Wednesday, November 23, 2016

American music, our colorful tapestry.

As this is a creativity blog, most of the time my metaphors are based on that and of course, bird or swan metaphors (my favorite). Today I have a new metaphor, that of our musical heritage as a tapestry.......we have all heard or used the tapestry metaphor at one time or another: “It's like a tapestry —with many colorful threads woven together to make a whole.”  I am, like so many others, whether consciously or not weaving the story of my life from all the things that have come to me unbidden, and all the things I have chosen, and all of passions and longing and pains and disappointments, all of this grist for the mill, or threads for my creative  loom and such is the tapestry of our music.

To my thinking this metaphor is also an apt description of the origins of American music and how it is woven into the fiber of our lives. I love the idea of a tapestry as something which expresses the connection between people and the diversity of people.  I’ve been thinking about ways that other tapestries give visual evidence of social collaboration and interconnections. All of these thoughts about tapestries and social metaphors have caused me to think also about American music, it’s roots, and it’s evolution into being as a tapestry which binds people together.  The idea that regardless of the talent of individual musicians; in the final analysis, the sum of what has gone before wove like so many threads into the unique genre we call American music. Music speaks to me as I am sure it does many others in many ways; invoking happiness, sadness, spirituality, or love, so I hope you enjoy this look into what makes up our rich, color, creative, and unique blend that in a way becomes a metaphor itself for us, Americans, in all our colorful, unique identities.

American music is reflective of the rich multicultural society as a whole. It evolved as people listened to and adopted new musical forms that they came across. It is a mixture of music influenced by Native American ("Sioux love song" , “Ghost Dance song” Pawnie)  European, African,  Anglo-Celtic traditions folk songs and ballads (“Barbara Allen” by H.J. Beeker) and work songs ("Gypsy Davy” by Woody Guthrie);  Mexican, Cajun, Scandinavian, and Cuban as well as many, many others. From jazz (Louis Armstrong), blues to bluegrass, rock and roll, rhythm and blues, ragtime, salsa to hiphop, techno, alternative; the tapestry is an expansive one. This is one of the creative aspects of music, the blending of forms creating new sounds. The roots of Native American music have its base in sacred songs together with percussion instruments, flutes or whistles. The Europeans brought their own spiritual songs as well as secular musical customs such are hymns, dances, and folk songs. African slaves brought a variety of musical traditions based on their cultural and spiritual songs and music forms. African American music evolved into blues and jazz. European music forms evolved into bluegrass and country music.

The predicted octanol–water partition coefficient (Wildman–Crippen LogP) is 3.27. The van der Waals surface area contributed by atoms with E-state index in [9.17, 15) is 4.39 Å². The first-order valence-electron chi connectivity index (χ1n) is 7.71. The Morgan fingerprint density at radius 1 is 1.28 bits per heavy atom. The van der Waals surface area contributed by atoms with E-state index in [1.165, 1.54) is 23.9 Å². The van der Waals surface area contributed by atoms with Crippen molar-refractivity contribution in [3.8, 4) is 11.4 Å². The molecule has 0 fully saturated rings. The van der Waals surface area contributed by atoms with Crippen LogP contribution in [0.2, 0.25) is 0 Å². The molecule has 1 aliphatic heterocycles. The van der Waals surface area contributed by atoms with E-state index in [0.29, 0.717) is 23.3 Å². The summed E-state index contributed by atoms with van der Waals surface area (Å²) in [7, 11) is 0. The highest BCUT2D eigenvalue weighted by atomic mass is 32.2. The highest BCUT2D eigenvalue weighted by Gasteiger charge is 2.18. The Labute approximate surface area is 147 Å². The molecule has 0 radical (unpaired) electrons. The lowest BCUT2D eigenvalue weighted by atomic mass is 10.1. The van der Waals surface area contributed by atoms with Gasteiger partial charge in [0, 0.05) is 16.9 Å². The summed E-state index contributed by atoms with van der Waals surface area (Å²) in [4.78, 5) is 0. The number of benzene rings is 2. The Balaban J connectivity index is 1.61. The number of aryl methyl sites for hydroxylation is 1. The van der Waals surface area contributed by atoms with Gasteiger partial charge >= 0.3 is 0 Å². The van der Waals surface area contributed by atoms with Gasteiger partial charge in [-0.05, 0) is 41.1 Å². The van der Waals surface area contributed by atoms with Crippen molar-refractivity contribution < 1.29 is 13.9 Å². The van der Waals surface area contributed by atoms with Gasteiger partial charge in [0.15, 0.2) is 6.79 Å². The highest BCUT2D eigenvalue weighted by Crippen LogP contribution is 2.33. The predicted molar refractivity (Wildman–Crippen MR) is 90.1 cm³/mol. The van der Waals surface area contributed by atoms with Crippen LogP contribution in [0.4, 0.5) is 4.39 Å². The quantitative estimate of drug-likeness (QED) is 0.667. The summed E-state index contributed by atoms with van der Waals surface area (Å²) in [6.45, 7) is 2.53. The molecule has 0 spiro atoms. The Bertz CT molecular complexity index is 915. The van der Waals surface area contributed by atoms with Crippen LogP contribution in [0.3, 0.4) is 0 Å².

African slaves were brought here on slave ships even before the Mayflower ‘s arrival in New England. With them came their music; which was in printed form as early as the Civil War. These songs, with their syncopated beat like "Music in praise of a Yoruba Chief" (Nigeria”), evolved into spirituals work songs ("Sheep, sheep, don't you know the road" or the "Quittin' time song"), gospel (“John the Revelator”). Their use of syncopated beat, was often used along with variations in the verses and music, which was unfamiliar at that time. This sound combined with European religious songs  to form black spirituals and gospel forms. The first black spiritual was printed in 1862 with sheet music coming five years later. The songs they sang while working the docks or in the cotton fields helped to make their harsh working conditions bearable as well as singing clandestine protest songs, such as the blues traditions, which conveyed the slave’s troubles.  Faster paced African American music using banjos was performed in traveling minstrel shows which carried over into films; were very popular in their day with white audiences, but African-Americans felt this mocked their traditions. Minstrel shows developed into ragtime in the 1800s with a style of music called “cakewalk” which had great emphasis on the syncopated rhythm. Ragtime became very popular in cities. Scott Joplin with his “Maple Leaf Rag.” delighted audiences. In the Storyville section of New Orleans, ragtime blended with blues forms, with the evolution of jazz. With the coming of the “Roaring 20s” jazz had the excitement and beat the young people of America were looking for. In the 1930s and 1940’s came the sound of “Swing” and the “Big Band” era.

Hope you enjoyed this post. As there is so much to our musical scene, I hope to make this a continuing post. If you have a comment, email me.  Marie

Sources:  The Media in Your Life. An Introduction of Mass Communication by Folkerts, Lacy, and Larabee (2008). and American Music, A Panorama by Candelaria, and Kingman (2007) and

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